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The Elusive Okapi Okapia johnstoni

by Gordy Slack

Deep amid the tropical swamps of the Ituri Forest live some of the few remaining wild populations of the mysterious okapi. This gentle herbivore is the giraffe's closest modern relative. It was only discovered by scientists less than a decade before the 1909 launch of the Congo Expedition. Even today, the life history and daily habits of the animal are little understood. But in the first decade of the century, the okapi occupied an almost unicorn-like place in the popular imagination. With a tongue long enough to lick its own eyes, hind flanks striped like those of a zebra, and hearing so finely honed that it could sense and elude approaching hunters with extraordinary skill, the okapi epitomized the Congo's biological wonders.

Native Africans had probably been tracking and hunting okapi for thousands of years, but it was not until 1890 that the American explorer and writer Henry Morton Stanley sent the first reports about the animal to the Western world. These early accounts suggested that the okapi was some kind of African donkey that fed on leaves.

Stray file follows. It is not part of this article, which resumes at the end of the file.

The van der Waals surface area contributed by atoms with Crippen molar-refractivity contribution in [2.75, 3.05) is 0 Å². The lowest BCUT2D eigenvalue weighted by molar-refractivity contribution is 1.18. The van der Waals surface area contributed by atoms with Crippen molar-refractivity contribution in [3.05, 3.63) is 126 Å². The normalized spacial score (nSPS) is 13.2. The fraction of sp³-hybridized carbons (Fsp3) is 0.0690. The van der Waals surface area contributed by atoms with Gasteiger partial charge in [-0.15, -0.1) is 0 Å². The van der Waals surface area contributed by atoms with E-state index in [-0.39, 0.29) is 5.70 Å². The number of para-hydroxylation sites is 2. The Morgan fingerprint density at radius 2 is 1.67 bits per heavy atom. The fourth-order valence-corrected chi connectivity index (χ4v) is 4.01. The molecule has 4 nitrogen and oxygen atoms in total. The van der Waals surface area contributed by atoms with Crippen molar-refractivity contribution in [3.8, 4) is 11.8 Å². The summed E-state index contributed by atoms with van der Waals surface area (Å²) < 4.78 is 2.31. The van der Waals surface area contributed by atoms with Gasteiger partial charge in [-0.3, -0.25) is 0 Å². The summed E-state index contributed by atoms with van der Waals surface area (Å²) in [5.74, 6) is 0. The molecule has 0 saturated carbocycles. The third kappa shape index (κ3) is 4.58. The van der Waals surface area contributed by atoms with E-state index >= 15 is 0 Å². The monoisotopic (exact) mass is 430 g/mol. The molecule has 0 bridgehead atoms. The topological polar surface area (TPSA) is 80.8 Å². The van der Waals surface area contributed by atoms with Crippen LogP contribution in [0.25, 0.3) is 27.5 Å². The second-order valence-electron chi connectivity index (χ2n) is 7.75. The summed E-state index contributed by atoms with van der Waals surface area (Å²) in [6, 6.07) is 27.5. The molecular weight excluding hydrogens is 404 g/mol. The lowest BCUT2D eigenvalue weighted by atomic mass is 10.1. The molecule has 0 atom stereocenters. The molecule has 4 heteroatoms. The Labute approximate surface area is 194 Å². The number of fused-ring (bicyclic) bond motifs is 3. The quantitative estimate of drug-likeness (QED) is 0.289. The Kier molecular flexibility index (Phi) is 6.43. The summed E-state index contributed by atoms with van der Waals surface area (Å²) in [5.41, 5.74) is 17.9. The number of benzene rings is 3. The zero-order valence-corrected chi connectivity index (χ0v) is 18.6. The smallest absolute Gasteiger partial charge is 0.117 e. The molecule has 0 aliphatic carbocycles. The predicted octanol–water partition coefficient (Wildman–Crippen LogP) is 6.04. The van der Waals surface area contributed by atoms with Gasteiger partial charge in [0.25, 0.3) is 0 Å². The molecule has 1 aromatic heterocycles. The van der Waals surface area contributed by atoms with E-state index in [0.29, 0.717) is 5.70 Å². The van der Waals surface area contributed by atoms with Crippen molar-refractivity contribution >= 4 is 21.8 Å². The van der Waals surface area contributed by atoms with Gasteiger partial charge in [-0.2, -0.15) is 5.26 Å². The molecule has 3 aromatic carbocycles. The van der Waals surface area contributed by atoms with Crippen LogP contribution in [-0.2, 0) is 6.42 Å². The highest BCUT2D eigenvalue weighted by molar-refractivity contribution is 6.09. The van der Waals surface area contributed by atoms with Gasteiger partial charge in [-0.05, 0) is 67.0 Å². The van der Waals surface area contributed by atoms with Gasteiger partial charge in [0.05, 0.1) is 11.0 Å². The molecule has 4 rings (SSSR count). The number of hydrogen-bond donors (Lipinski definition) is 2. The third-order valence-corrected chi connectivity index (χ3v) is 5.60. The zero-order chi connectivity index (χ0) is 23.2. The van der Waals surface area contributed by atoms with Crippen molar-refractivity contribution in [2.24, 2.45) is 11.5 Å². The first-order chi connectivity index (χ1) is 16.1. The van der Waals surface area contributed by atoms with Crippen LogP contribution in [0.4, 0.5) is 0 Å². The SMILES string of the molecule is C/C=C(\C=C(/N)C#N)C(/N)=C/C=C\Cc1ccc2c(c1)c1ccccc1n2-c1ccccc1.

In 1901, explorer and colonial administrator Sir Harry Johnston, then High Commissioner of Uganda, took on the search for okapi in the hope of adding a new member to the roster of mammals--perhaps the highest accomplishment for a naturalist. Johnson was able to get a few pieces of an okapi's striped hide from natives and he sent the skins to the British Museum, where London scientists prematurely announced the discovery of a new species of zebra.

In search of a complete specimen, Johnston organized an expedition into the Ituri Forest, assisted by a company of Pygmies. At one point, when he came upon some okapi tracks and found them to be cloven, he thought the animal must be some kind of forest eland. But when he finally got a complete skeleton and skin it was immediately clear that "far from being a horse or an antelope, as expected, it claimed as its nearest relative the giraffe," wrote Herbert Lang. "It was one of the survivors of the giraffine group, such as the Paleotragus and Helladotherium, flourishing in southern Asia and Europe during Miocene ages, several million years ago. The okapi had found a safe retreat in the heart of Africa, in the gloom of the Congo forests."

Johnston's dream of credit for the discovery was realized, and the scientific name assigned to the okapi by P.L. Slater retains Johnston's moniker: Okapia johnstoni.

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